The League Remains Flexible, How Crucial is the Combine? Giannis Intrigue, and Other Bulls Bits | Bleacher Nation

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The League Remains Flexible, How Crucial is the Combine? Giannis Intrigue, and Other Bulls Bits

Chicago Bulls

What’s one regular-season game in NBA history you wish you could’ve attended?

I’d probably pick a game during Michael Jordan’s rookie season, something like his 33-point outing in his first appearance at MSG or his 49-piece against the Pistons later that season. No matter the game, I’d just want to make sure my mind was wiped – Men in Black style – so I could sit there in complete awe with everyone else.

•   Earlier this week, we learned the NBA would push back several important upcoming dates. The goal is to not only give themselves more time to figure out the salary cap implications of this weird season but to also see if they can come up with a way to hold the 2020-21 season outside of a bubble. According to The Athletic’s Shams Charania, they seemed to make some progress on the latter, as the idea of in-market play with reduced travel and minimal fans has gained popularity. We’ve seen football take a similar approach with fans and baseball alter their schedule to reduce travel, so the fact the NBA might combine the two isn’t all that surprising. However, whether or not this will still feel like a do-able approach by the start of next season completely hinges on the state of the pandemic. Everything must remain fluid.

•   Speaking of the start of next season, the NBA still doesn’t know when that will be. All that’s been decided is that the 2020-21 campaign will not start before Christmas Day. How far it could stretch past that is anyone’s guess. Obviously, if there is reason to believe a start at the end of January could put more fans safely in arenas for more games than it’s going to be something the league considers.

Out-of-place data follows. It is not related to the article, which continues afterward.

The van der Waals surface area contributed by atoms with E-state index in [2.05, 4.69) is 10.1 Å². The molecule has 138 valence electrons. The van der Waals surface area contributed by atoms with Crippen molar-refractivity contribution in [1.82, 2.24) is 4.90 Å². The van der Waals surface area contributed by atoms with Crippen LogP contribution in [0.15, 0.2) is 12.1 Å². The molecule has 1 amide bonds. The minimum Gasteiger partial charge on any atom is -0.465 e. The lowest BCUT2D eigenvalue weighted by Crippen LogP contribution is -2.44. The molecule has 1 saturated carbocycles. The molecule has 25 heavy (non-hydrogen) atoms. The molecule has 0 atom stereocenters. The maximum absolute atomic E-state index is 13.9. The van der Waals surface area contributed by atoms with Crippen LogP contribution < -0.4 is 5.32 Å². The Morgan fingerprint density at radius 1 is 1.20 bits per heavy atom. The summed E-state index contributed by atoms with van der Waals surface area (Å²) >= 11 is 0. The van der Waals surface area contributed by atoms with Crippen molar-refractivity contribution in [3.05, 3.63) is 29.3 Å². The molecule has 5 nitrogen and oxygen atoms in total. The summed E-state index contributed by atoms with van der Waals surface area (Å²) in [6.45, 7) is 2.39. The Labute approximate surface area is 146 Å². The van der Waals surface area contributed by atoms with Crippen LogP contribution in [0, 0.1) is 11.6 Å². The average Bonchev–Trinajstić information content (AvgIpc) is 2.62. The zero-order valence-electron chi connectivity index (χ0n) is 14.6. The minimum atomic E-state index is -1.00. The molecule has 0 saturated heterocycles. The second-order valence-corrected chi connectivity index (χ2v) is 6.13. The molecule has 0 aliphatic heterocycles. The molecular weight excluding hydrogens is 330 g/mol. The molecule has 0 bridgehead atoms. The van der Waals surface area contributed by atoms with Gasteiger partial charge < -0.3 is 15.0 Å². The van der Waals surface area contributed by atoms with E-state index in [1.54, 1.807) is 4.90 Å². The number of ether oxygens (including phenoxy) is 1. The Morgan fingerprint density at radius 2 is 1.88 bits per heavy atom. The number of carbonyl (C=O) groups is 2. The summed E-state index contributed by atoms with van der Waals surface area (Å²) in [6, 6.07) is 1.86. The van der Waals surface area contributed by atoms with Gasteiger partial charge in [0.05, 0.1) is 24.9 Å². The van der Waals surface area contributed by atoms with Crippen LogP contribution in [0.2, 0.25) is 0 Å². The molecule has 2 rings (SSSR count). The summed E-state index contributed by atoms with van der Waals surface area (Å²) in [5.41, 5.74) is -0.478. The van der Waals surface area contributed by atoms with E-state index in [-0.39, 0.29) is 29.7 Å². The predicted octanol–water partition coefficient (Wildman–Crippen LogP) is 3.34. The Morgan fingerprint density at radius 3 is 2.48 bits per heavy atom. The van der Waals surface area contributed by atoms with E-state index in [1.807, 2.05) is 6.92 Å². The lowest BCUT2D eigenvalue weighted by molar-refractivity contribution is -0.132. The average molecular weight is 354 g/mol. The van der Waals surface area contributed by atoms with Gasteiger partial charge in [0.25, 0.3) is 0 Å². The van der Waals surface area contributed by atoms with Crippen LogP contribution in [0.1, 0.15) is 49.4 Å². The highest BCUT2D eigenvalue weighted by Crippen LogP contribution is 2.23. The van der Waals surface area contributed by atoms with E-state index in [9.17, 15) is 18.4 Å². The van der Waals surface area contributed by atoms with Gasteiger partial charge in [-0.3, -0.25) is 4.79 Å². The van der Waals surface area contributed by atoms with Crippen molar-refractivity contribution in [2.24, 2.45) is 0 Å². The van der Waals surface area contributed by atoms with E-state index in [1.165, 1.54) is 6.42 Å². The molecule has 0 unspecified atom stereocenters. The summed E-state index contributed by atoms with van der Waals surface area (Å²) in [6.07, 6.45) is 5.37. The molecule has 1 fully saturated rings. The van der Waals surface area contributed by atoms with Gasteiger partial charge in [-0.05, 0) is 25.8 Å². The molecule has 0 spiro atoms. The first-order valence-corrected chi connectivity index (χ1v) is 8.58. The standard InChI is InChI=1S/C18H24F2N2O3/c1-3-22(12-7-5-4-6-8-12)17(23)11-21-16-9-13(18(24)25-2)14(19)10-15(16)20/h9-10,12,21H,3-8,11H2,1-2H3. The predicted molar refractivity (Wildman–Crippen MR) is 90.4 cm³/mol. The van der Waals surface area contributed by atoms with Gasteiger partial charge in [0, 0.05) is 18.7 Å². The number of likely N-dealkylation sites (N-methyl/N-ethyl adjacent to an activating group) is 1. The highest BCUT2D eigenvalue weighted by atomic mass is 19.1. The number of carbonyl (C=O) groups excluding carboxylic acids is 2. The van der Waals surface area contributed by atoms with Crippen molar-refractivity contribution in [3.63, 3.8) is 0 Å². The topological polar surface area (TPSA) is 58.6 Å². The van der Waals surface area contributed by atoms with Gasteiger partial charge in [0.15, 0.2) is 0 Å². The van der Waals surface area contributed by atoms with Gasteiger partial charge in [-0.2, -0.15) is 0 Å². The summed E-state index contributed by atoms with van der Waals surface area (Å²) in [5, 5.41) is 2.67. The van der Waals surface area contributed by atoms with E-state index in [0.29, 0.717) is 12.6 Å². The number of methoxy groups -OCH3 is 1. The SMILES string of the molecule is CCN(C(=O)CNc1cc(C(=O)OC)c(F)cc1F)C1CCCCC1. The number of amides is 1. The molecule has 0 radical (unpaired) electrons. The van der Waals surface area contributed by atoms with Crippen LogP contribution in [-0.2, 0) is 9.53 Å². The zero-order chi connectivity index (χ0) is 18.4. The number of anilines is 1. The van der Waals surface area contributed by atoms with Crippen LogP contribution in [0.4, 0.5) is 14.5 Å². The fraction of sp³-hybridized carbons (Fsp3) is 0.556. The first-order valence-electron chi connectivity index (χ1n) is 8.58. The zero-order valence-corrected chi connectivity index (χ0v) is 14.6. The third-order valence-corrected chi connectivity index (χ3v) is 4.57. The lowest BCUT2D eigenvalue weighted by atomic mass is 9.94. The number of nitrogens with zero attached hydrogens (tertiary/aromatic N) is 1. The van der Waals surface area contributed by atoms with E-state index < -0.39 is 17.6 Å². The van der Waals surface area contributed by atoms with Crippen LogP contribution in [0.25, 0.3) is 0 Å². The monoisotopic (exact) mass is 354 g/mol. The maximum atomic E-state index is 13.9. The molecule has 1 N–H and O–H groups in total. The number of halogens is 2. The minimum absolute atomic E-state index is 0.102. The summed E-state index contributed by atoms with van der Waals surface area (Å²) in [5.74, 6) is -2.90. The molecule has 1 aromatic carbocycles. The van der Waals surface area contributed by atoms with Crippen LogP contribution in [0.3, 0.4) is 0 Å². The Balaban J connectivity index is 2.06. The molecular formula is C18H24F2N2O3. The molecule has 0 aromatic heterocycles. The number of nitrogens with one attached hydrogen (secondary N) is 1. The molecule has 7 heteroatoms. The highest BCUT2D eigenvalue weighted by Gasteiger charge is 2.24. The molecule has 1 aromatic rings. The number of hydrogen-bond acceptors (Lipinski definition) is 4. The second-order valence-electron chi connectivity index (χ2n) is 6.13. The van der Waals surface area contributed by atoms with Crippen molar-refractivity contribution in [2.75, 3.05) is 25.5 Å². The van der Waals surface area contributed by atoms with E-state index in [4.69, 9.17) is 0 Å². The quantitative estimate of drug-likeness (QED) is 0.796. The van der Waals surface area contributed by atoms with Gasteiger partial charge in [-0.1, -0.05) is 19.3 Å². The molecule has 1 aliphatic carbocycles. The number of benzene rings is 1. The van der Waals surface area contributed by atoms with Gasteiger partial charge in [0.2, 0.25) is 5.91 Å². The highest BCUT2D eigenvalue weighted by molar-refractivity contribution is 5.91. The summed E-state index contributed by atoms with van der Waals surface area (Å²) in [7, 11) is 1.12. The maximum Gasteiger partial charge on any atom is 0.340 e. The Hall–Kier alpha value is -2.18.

•   In other (more fun) news, we should have a draft combine! The NBA has agreed on tentative plans to hold medical exams and on-court drills sometime in the mid-September to early October range, per Charania. Then, teams will conduct in-person interviews (not workouts) from mid-October until draft day (which looks as if it’ll be on November 18th). I don’t know about you, but I got pretty damn happy to hear this news. With an already confusing and somewhat underwhelming draft class, these exams and drills could hold a lot of weight. Not to mention, it’s just been a long time since we’ve seen many of these prospects on the court. Think about it – most college players haven’t taken the court since March, while guys like LaMelo Ball and James Wiseman haven’t played since last November. I know they’re all working out and keeping themselves game-read (or they’ve been on the couch eating chili cheese dogs all day … which would be a problem), but these organizations need something more up-to-date to work with.

•   Also, this decision should be especially exciting for Bulls fans. Arturas Karnisovas’ eye for talent is supposedly his best quality, and the more the league can provide him with the normal predraft tools, the more likely it is he hits another home run on draft night. I’m sure he has a decent grasp on who could be the best NBA talent after intense film deep dives, but a closer look at players through on-court activities should help him hammer this home. You got this, AK!

•   The bubble is starting to feel like the NCAA Tournament.

 

•   How’d that turn out?

•   YIKES.

•   By the way, I’ve missed reading too much into social media decisions. Whether it’s unfollowing or tweeting, the offseason can be full of online decisions that stir the pot, and this move from Giannis is definitely one of them. After the Bucks lost in the Eastern Conference Finals he seemed to set the record straight that he isn’t going anywhere … but then why you being Instagram petty!?

•   I’m still pissed he isn’t higher. The guy was an 85 last season, he deserves a bump.

https://twitter.com/chicagobulls/status/1304785015847497728?s=20

•   Kevin Durant to the Bulls. Book it.



Author: Elias Schuster

Elias Schuster is a writer for Bleacher Nation and a human being. You can follow him on Twitter @Schuster_Elias.